Dayton Flyers men’s basketball coach Anthony Grant released a statement Monday in regards to the arrest of his son, Anthony Grant Jr., the oldest of his four children.
» RELATED: The Dayton protest in photos
Grant Jr., 24, was arrested at 10 p.m. Saturday during the downtown Dayton protests, which were triggered by the death of George Floyd in Minneapolis last week. Floyd died while in police custody. Officer Derek Chauvin, who kneeled on Floyd’s neck for nearly eight minutes, was later charged with third-degree murder and second-degree manslaughter.
Protests spread throughout the country in the days after Floyd’s death. There were 43 arrests in Dayton on Saturday and Sunday. According to the Montgomery County Sheriff’s website, Grant Jr. faced charges of disorderly conduct and riot, and the those charges have been cleared. Charges of “misconduct at emergency” and “obstructing official business” are waiting court action.
In a statement, Grant said his son “chose to attend a rally in downtown Dayton to protest the murder of George Floyd and the systemic racism directed towards boys and men of color as demonstrated through decades of atrocities like these at the hands of those who swear an oath to protect and serve all of our citizens. He was in violation of a curfew that was implemented that afternoon by City of Dayton officials and was subsequently arrested and charged with three misdemeanor violations. Because of my position as Head Coach at the University of Dayton, his situation has been deemed newsworthy by some.”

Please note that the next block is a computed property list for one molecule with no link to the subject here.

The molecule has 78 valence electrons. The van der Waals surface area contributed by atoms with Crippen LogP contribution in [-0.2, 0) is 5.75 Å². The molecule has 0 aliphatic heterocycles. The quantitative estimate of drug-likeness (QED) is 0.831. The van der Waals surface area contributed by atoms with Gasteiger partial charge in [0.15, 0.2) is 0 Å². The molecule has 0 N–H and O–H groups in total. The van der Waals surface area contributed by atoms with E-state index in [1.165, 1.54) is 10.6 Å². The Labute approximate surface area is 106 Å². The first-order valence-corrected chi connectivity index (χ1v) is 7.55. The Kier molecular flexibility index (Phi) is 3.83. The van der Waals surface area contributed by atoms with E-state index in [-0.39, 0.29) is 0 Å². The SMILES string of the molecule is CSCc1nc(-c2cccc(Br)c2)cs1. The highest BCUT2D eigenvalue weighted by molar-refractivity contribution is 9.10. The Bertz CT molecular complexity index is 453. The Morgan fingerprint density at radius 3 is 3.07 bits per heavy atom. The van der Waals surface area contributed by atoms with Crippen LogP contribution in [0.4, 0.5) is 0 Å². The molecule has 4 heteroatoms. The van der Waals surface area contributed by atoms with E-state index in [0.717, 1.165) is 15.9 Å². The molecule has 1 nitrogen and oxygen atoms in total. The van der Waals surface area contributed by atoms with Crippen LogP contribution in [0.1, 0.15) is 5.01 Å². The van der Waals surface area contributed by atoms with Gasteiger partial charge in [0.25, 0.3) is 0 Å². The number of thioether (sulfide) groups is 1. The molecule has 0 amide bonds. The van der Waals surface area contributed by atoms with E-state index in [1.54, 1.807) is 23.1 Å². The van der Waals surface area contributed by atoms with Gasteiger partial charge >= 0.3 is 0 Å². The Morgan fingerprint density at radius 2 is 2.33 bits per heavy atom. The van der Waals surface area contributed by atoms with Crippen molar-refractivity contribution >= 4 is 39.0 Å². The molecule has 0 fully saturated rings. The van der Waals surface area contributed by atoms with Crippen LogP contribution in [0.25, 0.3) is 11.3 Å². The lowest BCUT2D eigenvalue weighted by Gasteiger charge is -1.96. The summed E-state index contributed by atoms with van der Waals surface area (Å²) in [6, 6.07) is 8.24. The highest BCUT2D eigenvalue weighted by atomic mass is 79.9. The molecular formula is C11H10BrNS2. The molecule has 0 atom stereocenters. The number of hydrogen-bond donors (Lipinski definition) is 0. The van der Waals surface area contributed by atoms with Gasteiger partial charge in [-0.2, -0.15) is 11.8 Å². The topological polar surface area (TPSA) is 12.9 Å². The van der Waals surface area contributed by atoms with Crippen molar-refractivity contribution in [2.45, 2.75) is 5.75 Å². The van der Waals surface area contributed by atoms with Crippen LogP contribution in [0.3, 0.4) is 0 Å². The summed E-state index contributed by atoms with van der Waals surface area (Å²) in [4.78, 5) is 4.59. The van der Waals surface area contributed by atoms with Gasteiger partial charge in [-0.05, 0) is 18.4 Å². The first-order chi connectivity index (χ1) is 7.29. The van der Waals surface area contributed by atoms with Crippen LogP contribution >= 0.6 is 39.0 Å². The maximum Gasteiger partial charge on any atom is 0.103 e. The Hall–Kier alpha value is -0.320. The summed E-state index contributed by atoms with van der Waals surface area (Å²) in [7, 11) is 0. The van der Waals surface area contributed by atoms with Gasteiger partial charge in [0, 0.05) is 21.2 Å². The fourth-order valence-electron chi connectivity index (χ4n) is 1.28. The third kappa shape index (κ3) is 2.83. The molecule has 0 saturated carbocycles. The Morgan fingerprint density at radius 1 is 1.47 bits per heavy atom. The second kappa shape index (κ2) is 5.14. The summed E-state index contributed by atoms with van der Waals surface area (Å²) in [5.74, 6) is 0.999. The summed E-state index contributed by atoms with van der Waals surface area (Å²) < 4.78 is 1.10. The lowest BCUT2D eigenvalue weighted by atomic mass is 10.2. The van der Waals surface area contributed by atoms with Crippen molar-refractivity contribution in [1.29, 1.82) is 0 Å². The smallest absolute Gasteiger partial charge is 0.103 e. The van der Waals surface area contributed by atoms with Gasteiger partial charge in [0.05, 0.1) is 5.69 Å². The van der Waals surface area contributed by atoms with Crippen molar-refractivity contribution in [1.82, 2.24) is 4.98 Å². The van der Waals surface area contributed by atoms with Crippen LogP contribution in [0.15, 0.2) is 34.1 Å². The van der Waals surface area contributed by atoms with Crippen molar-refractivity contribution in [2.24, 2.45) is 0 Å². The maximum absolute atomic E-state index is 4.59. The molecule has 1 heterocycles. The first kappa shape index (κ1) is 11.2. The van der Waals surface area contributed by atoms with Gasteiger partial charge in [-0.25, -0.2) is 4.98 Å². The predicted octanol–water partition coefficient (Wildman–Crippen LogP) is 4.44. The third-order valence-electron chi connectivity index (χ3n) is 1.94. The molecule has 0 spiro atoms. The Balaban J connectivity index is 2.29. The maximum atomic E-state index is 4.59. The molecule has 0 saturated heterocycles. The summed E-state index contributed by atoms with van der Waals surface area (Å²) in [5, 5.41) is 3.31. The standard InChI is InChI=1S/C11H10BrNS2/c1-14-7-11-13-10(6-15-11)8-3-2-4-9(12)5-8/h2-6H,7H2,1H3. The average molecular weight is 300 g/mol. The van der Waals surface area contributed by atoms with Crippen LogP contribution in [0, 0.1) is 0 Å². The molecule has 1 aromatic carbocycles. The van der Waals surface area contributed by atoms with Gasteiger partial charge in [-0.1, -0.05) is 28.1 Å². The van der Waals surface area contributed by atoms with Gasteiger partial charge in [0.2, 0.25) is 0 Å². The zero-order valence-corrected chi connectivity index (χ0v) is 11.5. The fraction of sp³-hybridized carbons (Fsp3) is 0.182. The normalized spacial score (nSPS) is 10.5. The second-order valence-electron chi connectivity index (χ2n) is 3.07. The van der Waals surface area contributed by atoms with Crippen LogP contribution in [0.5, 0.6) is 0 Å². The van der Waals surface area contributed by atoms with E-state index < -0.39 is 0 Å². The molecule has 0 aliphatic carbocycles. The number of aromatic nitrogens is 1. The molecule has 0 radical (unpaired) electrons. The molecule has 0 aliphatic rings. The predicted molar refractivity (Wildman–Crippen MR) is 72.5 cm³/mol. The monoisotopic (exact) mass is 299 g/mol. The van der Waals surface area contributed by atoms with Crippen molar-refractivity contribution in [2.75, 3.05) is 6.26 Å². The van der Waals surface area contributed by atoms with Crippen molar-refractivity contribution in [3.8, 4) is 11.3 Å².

“As a father of three boys and one daughter, I’ve always tried to educate my children to understand that they have freedom of choice, but not freedom from the consequences of their choices. As his father, I stand proud of his willingness to stand for what he believes is right and worthy. As an African-American father, I am also very aware of the risk of health, life, and future opportunities he is faced with in a society that marginalizes men of color and especially those with a history of priors with law enforcement. Injustices like what we as a nation have most recently witnessed with George Floyd, Ahmaud Arbery or Central Park bird watcher Christian Cooper, leave me and millions of other fair-minded human beings with a lot of emotions to process. I ask that my family be allowed to address the consequences of my son’s decisions as a family and with the same degree of privacy and respect you would want for your own.
“Thank you and God Bless!”
Thank you for reading the Journal-News and for supporting local journalism. Subscribers: log in for access to your daily ePaper and premium newsletters.
Thank you for supporting in-depth local journalism with your subscription to the Journal-News. Get more news when you want it with email newsletters just for subscribers. Sign up here.